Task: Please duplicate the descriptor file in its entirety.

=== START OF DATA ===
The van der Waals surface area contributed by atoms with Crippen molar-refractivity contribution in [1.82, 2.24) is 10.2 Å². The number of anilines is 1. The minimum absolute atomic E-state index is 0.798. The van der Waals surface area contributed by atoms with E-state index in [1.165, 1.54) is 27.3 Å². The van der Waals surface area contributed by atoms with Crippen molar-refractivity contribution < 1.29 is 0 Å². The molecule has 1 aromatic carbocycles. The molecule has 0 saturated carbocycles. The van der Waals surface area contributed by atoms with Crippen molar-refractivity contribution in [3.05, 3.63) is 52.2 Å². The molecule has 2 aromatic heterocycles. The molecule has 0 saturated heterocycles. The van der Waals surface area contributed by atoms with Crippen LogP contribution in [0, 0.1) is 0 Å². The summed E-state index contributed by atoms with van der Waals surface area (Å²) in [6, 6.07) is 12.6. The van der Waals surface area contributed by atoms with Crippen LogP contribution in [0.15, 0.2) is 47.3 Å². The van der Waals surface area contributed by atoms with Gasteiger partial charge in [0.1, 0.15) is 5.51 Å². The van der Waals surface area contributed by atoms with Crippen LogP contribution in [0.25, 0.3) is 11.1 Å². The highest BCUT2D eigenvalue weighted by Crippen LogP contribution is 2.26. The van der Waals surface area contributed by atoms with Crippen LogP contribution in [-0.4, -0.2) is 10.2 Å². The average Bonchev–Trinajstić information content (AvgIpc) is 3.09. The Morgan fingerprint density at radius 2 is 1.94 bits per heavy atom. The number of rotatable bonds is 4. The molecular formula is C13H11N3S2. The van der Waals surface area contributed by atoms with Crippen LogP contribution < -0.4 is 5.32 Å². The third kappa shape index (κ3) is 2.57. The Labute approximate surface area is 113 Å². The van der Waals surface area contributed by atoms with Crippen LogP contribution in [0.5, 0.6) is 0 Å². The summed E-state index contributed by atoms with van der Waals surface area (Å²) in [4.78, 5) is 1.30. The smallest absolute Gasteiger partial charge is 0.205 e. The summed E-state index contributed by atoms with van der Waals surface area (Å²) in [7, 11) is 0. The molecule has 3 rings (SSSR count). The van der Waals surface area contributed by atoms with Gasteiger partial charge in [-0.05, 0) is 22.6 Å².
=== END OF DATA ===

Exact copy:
The van der Waals surface area contributed by atoms with Crippen molar-refractivity contribution in [1.82, 2.24) is 10.2 Å². The number of anilines is 1. The minimum absolute atomic E-state index is 0.798. The van der Waals surface area contributed by atoms with E-state index in [1.165, 1.54) is 27.3 Å². The van der Waals surface area contributed by atoms with Crippen molar-refractivity contribution < 1.29 is 0 Å². The molecule has 1 aromatic carbocycles. The molecule has 0 saturated carbocycles. The van der Waals surface area contributed by atoms with Crippen molar-refractivity contribution in [3.05, 3.63) is 52.2 Å². The molecule has 2 aromatic heterocycles. The molecule has 0 saturated heterocycles. The van der Waals surface area contributed by atoms with Crippen LogP contribution in [0, 0.1) is 0 Å². The summed E-state index contributed by atoms with van der Waals surface area (Å²) in [6, 6.07) is 12.6. The van der Waals surface area contributed by atoms with Crippen LogP contribution in [0.15, 0.2) is 47.3 Å². The van der Waals surface area contributed by atoms with Gasteiger partial charge in [0.1, 0.15) is 5.51 Å². The van der Waals surface area contributed by atoms with Crippen LogP contribution in [0.25, 0.3) is 11.1 Å². The highest BCUT2D eigenvalue weighted by Crippen LogP contribution is 2.26. The van der Waals surface area contributed by atoms with Crippen LogP contribution in [-0.4, -0.2) is 10.2 Å². The average Bonchev–Trinajstić information content (AvgIpc) is 3.09. The Morgan fingerprint density at radius 2 is 1.94 bits per heavy atom. The number of rotatable bonds is 4. The molecular formula is C13H11N3S2. The van der Waals surface area contributed by atoms with Crippen LogP contribution < -0.4 is 5.32 Å². The third kappa shape index (κ3) is 2.57. The Labute approximate surface area is 113 Å². The van der Waals surface area contributed by atoms with Crippen LogP contribution in [0.5, 0.6) is 0 Å². The summed E-state index contributed by atoms with van der Waals surface area (Å²) in [4.78, 5) is 1.30. The smallest absolute Gasteiger partial charge is 0.205 e. The summed E-state index contributed by atoms with van der Waals surface area (Å²) in [7, 11) is 0. The molecule has 3 rings (SSSR count). The van der Waals surface area contributed by atoms with Gasteiger partial charge in [-0.05, 0) is 22.6 Å².